Abbott’s businesses enjoy dominant industry positions. For example, Abbott enjoys the No. 1 position in adult nutrition globally, and in U.S. pediatric nutrition sales, thanks to its Ensure and Pedialyte brands.

These top brands provide the company pricing power, which fuels high profit margins in its core nutrition segment.

ABT Nutrition

Source: JP Morgan Healthcare Conference, page 7

Abbott’s diagnostics business also has carved out a leadership position in the healthcare industry. Abbott has unveiled several new products in recent years.

And, as in the nutrition segment, profit margins in the diagnostics segment have expanded over the past several years.

ABT Diagnostics

Source: JP Morgan Healthcare Conference, page 9

But, the downside for Abbott is that it is not growing at a high rate. In 2016, Abbott’s total sales and earnings-per-share from continuing operations rose 2.2% and 2.3%, respectively.

AbbVie’s most important pharmaceutical product is Humira, which by itself represents 63% of AbbVie’s total revenue.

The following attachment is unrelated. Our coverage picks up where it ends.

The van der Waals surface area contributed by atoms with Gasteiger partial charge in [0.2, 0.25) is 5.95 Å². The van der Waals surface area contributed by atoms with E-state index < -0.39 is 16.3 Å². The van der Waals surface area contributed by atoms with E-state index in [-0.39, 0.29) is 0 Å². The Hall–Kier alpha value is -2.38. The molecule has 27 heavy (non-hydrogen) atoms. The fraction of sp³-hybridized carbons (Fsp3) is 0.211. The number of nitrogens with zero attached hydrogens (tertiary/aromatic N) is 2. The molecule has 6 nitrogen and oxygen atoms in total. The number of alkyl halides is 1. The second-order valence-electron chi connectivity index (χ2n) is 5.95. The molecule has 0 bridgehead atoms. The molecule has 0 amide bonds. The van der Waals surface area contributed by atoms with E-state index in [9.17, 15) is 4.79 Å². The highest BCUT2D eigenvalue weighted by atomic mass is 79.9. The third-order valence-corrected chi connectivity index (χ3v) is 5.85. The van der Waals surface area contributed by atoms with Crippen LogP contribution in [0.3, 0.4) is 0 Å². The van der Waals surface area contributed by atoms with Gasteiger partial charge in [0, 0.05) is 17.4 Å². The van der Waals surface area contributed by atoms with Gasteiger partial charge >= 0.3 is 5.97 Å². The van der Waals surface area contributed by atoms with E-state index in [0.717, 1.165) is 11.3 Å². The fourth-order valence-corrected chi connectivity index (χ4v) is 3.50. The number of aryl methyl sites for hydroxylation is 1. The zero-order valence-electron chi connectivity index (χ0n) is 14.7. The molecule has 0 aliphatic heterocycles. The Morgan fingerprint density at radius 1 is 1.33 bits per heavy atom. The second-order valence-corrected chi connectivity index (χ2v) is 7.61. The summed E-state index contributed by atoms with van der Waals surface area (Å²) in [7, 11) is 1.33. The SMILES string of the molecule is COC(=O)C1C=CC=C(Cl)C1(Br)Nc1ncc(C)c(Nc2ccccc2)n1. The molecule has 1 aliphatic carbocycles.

The problem for AbbVie is that Humira has lost patent protection, meaning it is only a matter of time before biosimilars and generic competition hit the market.

Growth Prospects

Going forward, Abbott is looking to medical devices for higher growth. At the same time, AbbVie’s main goal is to replenish its pharmaceutical pipeline to prepare for Humira losing patent protection.

To do this, both companies are looking to generate growth. They have taken different routes to get to this destination.

AbbVie is investing internally in R&D, to boost its drug pipeline. This has worked extremely well—AbbVie has eight pharmaceutical products that are cumulatively expected to produce $25-$30 billion in sales after 2020.